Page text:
Mapping Subjectivity: Experimentation in Arab Cinema from the 1960s to Now, Part I

Oct 28–Nov 22, 2010


The Time That Remains. 2009. Palestine/Great Britain/Italy/Belgium/France. Directed by Elia Suleiman

This three-part program aims to map the largely unknown heritage of personal, artistic, and sometimes experimental cinema from the Arab world. In the 1960s, galvanized by a broader global vanguard of countercultural experimentation in poetry, literature, and theater, filmmakers began to craft a language and form that broke away from established conventions and commercial considerations, ultimately clearing the ground for boldly subjective cinematic expressions. Much of the inventive, daring, and formally challenging filmmaking at work today in the Arab world has its roots—both acknowledged and not—in this pioneering drive to experiment with narrative, representation, and the production of images.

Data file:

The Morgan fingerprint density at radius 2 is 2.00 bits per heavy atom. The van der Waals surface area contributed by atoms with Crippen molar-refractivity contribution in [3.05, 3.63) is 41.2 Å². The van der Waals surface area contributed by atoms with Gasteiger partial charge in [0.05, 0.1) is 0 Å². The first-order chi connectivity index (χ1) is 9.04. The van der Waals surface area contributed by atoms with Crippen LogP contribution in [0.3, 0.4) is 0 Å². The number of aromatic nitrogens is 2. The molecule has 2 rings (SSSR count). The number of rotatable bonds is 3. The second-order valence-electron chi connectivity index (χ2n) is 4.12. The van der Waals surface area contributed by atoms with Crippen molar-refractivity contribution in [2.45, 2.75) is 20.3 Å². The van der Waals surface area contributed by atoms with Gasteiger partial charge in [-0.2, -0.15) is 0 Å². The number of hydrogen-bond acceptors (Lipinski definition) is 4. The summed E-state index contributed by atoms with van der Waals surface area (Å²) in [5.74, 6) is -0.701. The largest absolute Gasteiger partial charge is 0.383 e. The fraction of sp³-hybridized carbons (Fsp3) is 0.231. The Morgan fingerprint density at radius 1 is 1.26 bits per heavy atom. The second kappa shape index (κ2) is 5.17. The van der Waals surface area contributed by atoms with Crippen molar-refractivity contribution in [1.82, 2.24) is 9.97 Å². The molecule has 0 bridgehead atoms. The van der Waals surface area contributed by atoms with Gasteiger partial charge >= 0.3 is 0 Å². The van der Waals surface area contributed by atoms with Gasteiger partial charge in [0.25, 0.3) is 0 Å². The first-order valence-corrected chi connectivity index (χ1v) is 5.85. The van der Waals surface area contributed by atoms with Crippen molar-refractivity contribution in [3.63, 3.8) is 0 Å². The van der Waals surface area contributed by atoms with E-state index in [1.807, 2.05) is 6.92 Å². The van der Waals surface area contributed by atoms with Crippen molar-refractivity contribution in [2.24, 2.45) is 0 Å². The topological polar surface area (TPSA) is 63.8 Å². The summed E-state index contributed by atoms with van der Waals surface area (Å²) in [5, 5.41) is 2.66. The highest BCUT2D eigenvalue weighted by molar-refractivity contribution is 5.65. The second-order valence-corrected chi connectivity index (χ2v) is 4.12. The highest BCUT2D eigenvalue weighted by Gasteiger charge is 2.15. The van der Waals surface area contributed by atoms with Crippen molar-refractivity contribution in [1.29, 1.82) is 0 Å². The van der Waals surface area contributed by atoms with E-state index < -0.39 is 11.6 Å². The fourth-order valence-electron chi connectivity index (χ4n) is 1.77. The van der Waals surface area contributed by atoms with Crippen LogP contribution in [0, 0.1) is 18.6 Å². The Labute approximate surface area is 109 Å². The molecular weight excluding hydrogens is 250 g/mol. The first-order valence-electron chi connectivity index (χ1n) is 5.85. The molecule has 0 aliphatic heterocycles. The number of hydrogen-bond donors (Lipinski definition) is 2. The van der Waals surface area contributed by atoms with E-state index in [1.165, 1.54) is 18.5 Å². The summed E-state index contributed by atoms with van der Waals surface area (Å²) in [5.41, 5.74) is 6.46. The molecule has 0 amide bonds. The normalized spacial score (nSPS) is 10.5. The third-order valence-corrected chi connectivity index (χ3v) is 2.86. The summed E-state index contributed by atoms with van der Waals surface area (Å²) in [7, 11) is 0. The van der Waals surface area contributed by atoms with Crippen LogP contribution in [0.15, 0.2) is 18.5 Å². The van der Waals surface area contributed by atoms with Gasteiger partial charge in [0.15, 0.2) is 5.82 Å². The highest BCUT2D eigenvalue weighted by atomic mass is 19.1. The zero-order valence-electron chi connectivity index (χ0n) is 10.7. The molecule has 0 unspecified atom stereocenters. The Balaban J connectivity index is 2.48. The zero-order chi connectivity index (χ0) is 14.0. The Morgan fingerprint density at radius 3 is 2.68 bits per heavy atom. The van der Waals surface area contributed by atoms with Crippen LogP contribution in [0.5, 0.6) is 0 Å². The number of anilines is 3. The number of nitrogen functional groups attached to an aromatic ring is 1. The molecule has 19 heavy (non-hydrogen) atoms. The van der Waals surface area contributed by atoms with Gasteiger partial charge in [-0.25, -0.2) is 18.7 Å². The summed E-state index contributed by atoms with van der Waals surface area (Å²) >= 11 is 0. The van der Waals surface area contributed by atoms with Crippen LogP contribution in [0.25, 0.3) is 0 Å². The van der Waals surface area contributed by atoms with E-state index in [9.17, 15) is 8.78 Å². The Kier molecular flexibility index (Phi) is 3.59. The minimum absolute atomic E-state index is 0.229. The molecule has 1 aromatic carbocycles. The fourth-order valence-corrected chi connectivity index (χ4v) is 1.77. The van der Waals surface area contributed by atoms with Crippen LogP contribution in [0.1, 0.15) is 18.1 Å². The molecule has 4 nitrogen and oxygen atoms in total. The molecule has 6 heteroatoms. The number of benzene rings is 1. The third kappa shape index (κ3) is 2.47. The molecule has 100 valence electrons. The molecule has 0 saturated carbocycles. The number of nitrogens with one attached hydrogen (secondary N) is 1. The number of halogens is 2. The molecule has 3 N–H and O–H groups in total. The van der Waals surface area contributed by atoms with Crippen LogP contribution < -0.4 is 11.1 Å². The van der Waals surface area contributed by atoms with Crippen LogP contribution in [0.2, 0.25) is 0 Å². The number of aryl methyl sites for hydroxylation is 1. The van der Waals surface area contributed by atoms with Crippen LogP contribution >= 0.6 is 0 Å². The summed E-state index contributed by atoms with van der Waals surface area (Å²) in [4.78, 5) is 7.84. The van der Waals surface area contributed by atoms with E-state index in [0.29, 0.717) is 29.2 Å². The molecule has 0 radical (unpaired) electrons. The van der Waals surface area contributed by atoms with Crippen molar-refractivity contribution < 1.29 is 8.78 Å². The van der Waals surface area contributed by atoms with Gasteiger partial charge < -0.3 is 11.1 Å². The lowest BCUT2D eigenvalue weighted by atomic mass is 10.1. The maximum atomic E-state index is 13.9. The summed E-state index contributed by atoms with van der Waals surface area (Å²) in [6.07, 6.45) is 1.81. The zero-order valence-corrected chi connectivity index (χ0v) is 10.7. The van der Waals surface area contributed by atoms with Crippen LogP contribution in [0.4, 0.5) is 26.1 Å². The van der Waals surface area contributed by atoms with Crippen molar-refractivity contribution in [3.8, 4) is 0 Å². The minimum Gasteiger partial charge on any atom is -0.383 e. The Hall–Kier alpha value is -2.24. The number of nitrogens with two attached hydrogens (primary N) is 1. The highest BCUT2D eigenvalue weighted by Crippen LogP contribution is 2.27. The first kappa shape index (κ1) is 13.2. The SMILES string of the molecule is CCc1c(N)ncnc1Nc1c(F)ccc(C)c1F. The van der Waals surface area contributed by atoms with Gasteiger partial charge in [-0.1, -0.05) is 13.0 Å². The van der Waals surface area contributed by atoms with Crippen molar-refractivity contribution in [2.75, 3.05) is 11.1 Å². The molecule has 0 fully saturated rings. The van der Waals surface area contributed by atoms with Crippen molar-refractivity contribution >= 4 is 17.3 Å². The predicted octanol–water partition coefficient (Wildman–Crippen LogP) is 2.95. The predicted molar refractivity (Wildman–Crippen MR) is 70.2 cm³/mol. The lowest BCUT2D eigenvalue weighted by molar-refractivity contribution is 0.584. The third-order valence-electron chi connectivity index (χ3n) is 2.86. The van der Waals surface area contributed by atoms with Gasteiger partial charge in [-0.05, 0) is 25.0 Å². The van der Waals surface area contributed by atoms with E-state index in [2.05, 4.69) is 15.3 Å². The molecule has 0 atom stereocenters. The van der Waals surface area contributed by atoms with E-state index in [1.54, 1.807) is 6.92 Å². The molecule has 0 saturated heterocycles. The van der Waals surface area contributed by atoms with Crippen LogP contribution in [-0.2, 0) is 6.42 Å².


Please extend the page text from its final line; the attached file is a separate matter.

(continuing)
This first installment of Mapping Subjectivity is organized in clusters that reflect thematic and aesthetic kinship rather than considerations of chronology and geography, specifically highlighting intangible connections and conversations between works. Showcasing thematic areas that can loosely be described as “Mummies, Memories, and Mischief,” these films and videos—which hail from Algeria, Egypt, Iraq, Lebanon, Morocco, Palestine, and Syria—range from acclaimed masterworks to the rare and recently rediscovered. Together, they are sure to inspire new ways of thinking about and appreciating modernity in art and cinema from the Arab world. All films are in Arabic with English subtitles, unless otherwise noted.

This exhibition has been co-organized by The Museum of Modern Art and ArteEast. It is curated by Jytte Jensen, Curator, Department of Film, MoMA, and Rasha Salti, Curator and Artistic Director, ArteEast.

This exhibition is made possible through the generous support of averda.

The program is organized in association with the Abu Dhabi Film Festival. We are grateful for additional support from the Cultural Services of the French Embassy in the United States.

ArteEast receives additional funding from The Andy Warhol Foundation for the Visual Arts, the New York State Council on the Arts, and New York City’s Department of Cultural Affairs.


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